Under the Securities and Exchange Commission's (SEC)'s newly-adopted final rules for an updated and expanded Regulation A (called Regulation A+), as required by Title IV of the Jumpstart our Business Startups (JOBS) Act, private companies will be permitted to make exempt public offerings of up to $50 million within any 12-month period. But not every company will be eligible for the exemption. Here's a brief look at who is eligible.
Exemption from registration will be limited to United States and Canadian companies. The issuer must be organized and have its principal place of business in either country. No other foreign companies will be eligible for exemption under Regulation A+.
Regulation A+ exemptions would not be available to:
- Investment companies (including "business development companies")
- Companies that are already SEC reporting companies
- So-called "blank check" companies that don't have a business plan, or whose plan is simply to merge with or acquire another as-yet-identified company
- Certain companies issuing interests in mineral rights, gas, or oil
- Any company that has been subject to any order from the SEC under Section 12(j) of the Exchange Act (revoking registration for public trading) within the last 5 years
- Any company that has not, for the preceding two years, filed reports as required by the rules
- Any company that is disqualified as a "bad actor" because of past actions by the company or its controlling persons.
New Filing Requirements
As before, all offerings under Regulation A must be made through a Form 1-A offering statement filed with the SEC. Regulation A+ eliminates the possibility of automatic qualification and requires SEC staff review and formal notice of qualification for all offering statements. As before, a company can "test the waters" by soliciting indications of interest in the securities before qualification of the offering.
New Tier Structure
Regulation A+ establishes two new "tiers" of offerings. Tier 1 covers securities offerings up to $20 million, up from $5 million, within any 12 month period, and retains many of the pre-existing requirements from Regulation A. Tier 2 now allows offerings up to $50 million a 12-month period. Under Tier 2, however, companies must adhere to more rigorous reporting requirements.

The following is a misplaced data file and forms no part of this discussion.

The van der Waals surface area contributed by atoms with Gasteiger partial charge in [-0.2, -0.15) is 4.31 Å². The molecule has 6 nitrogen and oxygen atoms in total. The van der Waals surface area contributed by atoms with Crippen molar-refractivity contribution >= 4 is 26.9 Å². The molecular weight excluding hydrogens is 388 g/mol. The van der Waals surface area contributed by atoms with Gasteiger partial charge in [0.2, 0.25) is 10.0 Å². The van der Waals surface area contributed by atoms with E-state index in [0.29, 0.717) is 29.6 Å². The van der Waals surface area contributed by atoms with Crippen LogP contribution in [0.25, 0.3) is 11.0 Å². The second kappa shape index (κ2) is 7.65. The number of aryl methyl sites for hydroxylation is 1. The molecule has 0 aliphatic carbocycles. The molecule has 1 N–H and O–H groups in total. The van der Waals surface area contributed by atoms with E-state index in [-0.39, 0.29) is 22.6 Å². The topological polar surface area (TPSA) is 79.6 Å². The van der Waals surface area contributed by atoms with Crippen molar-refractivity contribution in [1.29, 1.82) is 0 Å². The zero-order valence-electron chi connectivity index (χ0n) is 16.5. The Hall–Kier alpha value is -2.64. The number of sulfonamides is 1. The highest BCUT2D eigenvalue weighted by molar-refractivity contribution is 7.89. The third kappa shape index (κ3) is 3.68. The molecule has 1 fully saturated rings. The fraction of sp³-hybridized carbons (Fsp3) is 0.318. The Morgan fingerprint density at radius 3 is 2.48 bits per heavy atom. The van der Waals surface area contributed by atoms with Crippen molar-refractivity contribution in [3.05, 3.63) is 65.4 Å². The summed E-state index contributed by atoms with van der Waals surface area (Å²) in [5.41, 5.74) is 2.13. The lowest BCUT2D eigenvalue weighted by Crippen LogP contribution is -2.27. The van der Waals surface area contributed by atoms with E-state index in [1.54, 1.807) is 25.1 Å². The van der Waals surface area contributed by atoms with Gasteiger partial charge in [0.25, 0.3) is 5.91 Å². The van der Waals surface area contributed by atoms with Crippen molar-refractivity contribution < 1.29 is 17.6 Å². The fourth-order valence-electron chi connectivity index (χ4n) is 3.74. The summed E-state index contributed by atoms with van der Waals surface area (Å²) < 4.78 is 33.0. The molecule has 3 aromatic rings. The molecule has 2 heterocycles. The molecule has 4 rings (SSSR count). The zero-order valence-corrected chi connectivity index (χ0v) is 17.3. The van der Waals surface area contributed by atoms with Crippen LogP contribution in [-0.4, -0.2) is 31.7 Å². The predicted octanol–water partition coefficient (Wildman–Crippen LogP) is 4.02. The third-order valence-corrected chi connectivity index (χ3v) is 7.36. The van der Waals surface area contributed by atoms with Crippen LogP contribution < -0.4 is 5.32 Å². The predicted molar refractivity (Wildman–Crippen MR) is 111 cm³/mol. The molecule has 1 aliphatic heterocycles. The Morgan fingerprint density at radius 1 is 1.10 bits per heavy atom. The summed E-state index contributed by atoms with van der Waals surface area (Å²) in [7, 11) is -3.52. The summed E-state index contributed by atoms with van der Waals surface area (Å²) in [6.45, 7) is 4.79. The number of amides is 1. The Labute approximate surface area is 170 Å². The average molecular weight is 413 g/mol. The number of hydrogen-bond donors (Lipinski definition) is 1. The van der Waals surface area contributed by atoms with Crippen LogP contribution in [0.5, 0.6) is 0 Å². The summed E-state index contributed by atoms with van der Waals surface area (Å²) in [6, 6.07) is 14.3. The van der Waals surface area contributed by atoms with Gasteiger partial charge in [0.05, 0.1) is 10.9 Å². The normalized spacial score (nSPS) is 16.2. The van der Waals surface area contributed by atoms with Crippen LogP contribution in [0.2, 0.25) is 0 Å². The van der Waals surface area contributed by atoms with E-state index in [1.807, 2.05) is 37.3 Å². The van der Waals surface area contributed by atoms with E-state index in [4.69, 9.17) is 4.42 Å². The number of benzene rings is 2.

Since the 1930s, Regulation A has provided rules under which a company could publicly offer and sell a limited amount of securities to potential investors and be exempt from the process of registering the offer. The use of this exemption under Regulation has been diminishing as other Securities Act exemptions have become available or companies simply chose to register their offers. In adopting Regulation A+ the SEC seeks to revive Regulation A as a middle path - for companies that are eligible - that provides advantages over private offerings without the full cost and burdens of registration.
Reg A+ a bit too much for you? Take a look at Rule 506(c) which lets you generally solicit investors so long as you verify that actual investors are accredited investors. At VerifyInvestor.com, we have developed confidential, reliable and simple processes to make it easy for you to comply with federal laws. Visit VerifyInvestor.com or call us at 818-925-6701.